Chapter 6. Sensing and Perceiving
Chapter 6 Summary, Key Terms, and Self-Test
Charles Stangor; Jennifer Walinga; and Lee Sanders
Sensation and perception work seamlessly together to allow us to detect both the presence of, and changes in, the stimuli around us.
The study of sensation and perception is exceedingly important for our everyday lives because the knowledge generated by psychologists is used in so many ways to help so many people.
Each sense accomplishes the basic process of transduction — the conversion of stimuli detected by receptor cells into electrical impulses that are then transported to the brain — in different, but related, ways.
Psychophysics is the branch of psychology that studies the effects of physical stimuli on sensory perceptions. Psychophysicists study the absolute threshold of sensation as well as the difference threshold, or just noticeable difference (JND). Weber’s law maintains that the JND of a stimulus is a constant proportion of the original intensity of the stimulus.
Most of our cerebral cortex is devoted to seeing, and we have substantial visual skills. The eye is a specialized system that includes the cornea, pupil, iris, lens, and retina. Neurons, including rods and cones, react to light landing on the retina and send it to the visual cortex via the optic nerve.
Images are perceived, in part, through the action of feature detector neurons.
The shade of a colour, known as hue, is conveyed by the wavelength of the light that enters the eye. The Young-Helmholtz trichromatic colour theory and the opponent-process colour theory are theories of how the brain perceives colour.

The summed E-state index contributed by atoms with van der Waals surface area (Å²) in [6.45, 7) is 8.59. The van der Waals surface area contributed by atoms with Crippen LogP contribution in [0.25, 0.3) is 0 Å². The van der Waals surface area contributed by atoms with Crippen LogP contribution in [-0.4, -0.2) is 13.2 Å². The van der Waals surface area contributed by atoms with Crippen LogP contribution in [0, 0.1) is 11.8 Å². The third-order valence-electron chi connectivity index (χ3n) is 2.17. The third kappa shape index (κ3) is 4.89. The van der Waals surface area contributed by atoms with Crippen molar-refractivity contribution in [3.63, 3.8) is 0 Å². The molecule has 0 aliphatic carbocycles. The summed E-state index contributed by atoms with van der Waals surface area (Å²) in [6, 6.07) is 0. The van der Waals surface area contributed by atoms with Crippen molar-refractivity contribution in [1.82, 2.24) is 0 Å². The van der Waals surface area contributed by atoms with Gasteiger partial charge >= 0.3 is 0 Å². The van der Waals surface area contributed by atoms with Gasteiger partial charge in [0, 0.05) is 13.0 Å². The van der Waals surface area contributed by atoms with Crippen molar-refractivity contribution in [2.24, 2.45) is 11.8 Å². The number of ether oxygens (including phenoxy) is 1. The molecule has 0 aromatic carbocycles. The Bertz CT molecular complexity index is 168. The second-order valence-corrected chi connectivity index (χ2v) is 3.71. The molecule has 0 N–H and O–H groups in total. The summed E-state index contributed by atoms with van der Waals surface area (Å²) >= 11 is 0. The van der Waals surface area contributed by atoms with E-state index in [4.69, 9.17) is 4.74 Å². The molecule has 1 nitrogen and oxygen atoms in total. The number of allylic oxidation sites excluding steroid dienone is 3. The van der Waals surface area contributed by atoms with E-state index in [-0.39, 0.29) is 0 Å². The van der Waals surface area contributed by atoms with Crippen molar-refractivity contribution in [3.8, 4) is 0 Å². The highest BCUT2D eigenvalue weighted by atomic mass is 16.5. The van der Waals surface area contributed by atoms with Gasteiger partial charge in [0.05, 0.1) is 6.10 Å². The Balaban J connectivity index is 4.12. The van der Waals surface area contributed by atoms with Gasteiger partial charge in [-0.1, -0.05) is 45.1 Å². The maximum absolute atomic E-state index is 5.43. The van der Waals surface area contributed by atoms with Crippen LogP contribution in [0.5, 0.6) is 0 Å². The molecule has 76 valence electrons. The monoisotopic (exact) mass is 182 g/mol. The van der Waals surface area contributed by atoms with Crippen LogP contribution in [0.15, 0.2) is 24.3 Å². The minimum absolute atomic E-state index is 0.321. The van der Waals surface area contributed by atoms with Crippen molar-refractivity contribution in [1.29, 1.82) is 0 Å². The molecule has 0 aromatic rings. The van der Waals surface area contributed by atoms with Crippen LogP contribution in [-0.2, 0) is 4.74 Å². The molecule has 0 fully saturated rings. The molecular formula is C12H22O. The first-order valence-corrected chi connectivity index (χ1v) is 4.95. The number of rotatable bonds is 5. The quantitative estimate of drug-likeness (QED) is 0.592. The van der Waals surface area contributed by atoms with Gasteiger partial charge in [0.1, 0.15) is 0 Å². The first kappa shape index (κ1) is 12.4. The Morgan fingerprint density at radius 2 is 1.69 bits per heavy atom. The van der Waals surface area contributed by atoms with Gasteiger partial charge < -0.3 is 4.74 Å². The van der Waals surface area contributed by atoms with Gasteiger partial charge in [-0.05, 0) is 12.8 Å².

Depth is perceived using both binocular and monocular depth cues. Monocular depth cues are based on gestalt principles. The beta effect and the phi phenomenon are important in detecting motion.
The ear detects both the amplitude (loudness) and frequency (pitch) of sound waves.
Important structures of the ear include the pinna, eardrum, ossicles, cochlea, and oval window.
The frequency theory of hearing proposes that as the pitch of a sound wave increases, nerve impulses of a corresponding frequency are sent to the auditory nerve. The place theory of hearing proposes that different areas of the cochlea respond to different frequencies.
Sounds that are 85 decibels or more can cause damage to your hearing, particularly if you are exposed to them repeatedly. Sounds that exceed 130 decibels are dangerous, even if you are exposed to them infrequently.
The tongue detects six different taste sensations, known respectively as sweet, salty, sour, bitter, piquancy (spicy), and umami (savory).
We have approximately 1,000 types of odour receptor cells and it is estimated that we can detect 10,000 different odours.
Thousands of nerve endings in the skin respond to four basic sensations — pressure, hot, cold, and pain — but only the sensation of pressure has its own specialized receptors. The ability to keep track of where the body is moving is provided by the vestibular system.
Perception involves the processes of sensory interaction, selective attention, sensory adaptation, and perceptual constancy.
Although our perception is very accurate, it is not perfect. Our expectations and emotions colour our perceptions and may result in illusions.
Direct link to self-test: https://openpress.usask.ca/introductiontopsychology/wp-admin/admin-ajax.php?action=h5p_embed&id=36